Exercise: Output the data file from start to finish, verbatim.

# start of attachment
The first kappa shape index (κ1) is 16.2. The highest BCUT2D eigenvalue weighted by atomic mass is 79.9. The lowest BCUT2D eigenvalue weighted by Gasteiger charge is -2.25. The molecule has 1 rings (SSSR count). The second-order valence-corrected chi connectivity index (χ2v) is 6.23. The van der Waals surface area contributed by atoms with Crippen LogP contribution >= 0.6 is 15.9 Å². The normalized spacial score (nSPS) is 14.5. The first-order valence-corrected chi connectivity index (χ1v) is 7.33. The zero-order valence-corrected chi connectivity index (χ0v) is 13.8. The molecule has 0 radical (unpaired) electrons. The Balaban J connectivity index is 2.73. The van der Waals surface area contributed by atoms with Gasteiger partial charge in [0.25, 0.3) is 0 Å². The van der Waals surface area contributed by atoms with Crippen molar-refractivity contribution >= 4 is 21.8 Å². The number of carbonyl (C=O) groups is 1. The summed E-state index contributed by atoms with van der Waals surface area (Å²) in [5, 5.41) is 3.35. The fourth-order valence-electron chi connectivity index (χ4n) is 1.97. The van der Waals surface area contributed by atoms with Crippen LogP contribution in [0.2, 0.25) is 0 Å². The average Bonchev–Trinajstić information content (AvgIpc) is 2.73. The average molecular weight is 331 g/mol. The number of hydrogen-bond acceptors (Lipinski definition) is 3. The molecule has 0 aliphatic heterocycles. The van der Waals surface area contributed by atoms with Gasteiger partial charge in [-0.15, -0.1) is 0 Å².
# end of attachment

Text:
The first kappa shape index (κ1) is 16.2. The highest BCUT2D eigenvalue weighted by atomic mass is 79.9. The lowest BCUT2D eigenvalue weighted by Gasteiger charge is -2.25. The molecule has 1 rings (SSSR count). The second-order valence-corrected chi connectivity index (χ2v) is 6.23. The van der Waals surface area contributed by atoms with Crippen LogP contribution >= 0.6 is 15.9 Å². The normalized spacial score (nSPS) is 14.5. The first-order valence-corrected chi connectivity index (χ1v) is 7.33. The zero-order valence-corrected chi connectivity index (χ0v) is 13.8. The molecule has 0 radical (unpaired) electrons. The Balaban J connectivity index is 2.73. The van der Waals surface area contributed by atoms with Gasteiger partial charge in [0.25, 0.3) is 0 Å². The van der Waals surface area contributed by atoms with Crippen molar-refractivity contribution >= 4 is 21.8 Å². The number of carbonyl (C=O) groups is 1. The summed E-state index contributed by atoms with van der Waals surface area (Å²) in [5, 5.41) is 3.35. The fourth-order valence-electron chi connectivity index (χ4n) is 1.97. The van der Waals surface area contributed by atoms with Crippen LogP contribution in [0.2, 0.25) is 0 Å². The average Bonchev–Trinajstić information content (AvgIpc) is 2.73. The average molecular weight is 331 g/mol. The number of hydrogen-bond acceptors (Lipinski definition) is 3. The molecule has 0 aliphatic heterocycles. The van der Waals surface area contributed by atoms with Gasteiger partial charge in [-0.15, -0.1) is 0 Å².